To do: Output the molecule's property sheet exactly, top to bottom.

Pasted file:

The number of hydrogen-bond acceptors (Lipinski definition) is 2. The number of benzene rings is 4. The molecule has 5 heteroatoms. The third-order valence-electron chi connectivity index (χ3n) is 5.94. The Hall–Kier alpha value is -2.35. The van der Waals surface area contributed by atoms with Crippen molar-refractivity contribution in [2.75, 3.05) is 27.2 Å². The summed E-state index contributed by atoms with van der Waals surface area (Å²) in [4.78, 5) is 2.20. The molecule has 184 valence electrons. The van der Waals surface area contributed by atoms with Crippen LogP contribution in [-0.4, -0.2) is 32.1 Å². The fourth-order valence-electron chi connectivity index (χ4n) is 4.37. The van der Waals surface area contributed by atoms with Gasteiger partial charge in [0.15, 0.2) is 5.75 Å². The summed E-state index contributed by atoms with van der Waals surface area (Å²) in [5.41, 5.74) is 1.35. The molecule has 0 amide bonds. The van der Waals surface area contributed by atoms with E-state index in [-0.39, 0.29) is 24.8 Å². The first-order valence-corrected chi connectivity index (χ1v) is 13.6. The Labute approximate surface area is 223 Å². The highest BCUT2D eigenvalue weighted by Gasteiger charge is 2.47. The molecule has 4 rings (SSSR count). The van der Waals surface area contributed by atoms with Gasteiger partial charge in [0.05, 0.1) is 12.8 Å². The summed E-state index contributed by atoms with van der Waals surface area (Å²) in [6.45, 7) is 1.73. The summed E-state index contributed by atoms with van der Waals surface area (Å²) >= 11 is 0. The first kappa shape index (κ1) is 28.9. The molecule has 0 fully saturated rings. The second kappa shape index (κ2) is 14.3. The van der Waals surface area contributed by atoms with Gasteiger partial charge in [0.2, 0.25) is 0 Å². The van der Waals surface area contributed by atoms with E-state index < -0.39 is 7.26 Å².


The number of hydrogen-bond acceptors (Lipinski definition) is 2. The number of benzene rings is 4. The molecule has 5 heteroatoms. The third-order valence-electron chi connectivity index (χ3n) is 5.94. The Hall–Kier alpha value is -2.35. The van der Waals surface area contributed by atoms with Crippen molar-refractivity contribution in [2.75, 3.05) is 27.2 Å². The summed E-state index contributed by atoms with van der Waals surface area (Å²) in [4.78, 5) is 2.20. The molecule has 184 valence electrons. The van der Waals surface area contributed by atoms with Crippen LogP contribution in [-0.4, -0.2) is 32.1 Å². The fourth-order valence-electron chi connectivity index (χ4n) is 4.37. The van der Waals surface area contributed by atoms with Gasteiger partial charge in [0.15, 0.2) is 5.75 Å². The summed E-state index contributed by atoms with van der Waals surface area (Å²) in [5.41, 5.74) is 1.35. The molecule has 0 amide bonds. The van der Waals surface area contributed by atoms with E-state index in [-0.39, 0.29) is 24.8 Å². The first-order valence-corrected chi connectivity index (χ1v) is 13.6. The Labute approximate surface area is 223 Å². The highest BCUT2D eigenvalue weighted by Gasteiger charge is 2.47. The molecule has 4 rings (SSSR count). The van der Waals surface area contributed by atoms with Gasteiger partial charge in [0.05, 0.1) is 12.8 Å². The summed E-state index contributed by atoms with van der Waals surface area (Å²) in [6.45, 7) is 1.73. The summed E-state index contributed by atoms with van der Waals surface area (Å²) >= 11 is 0. The first kappa shape index (κ1) is 28.9. The molecule has 0 fully saturated rings. The second kappa shape index (κ2) is 14.3. The van der Waals surface area contributed by atoms with Gasteiger partial charge in [0.2, 0.25) is 0 Å². The van der Waals surface area contributed by atoms with E-state index < -0.39 is 7.26 Å².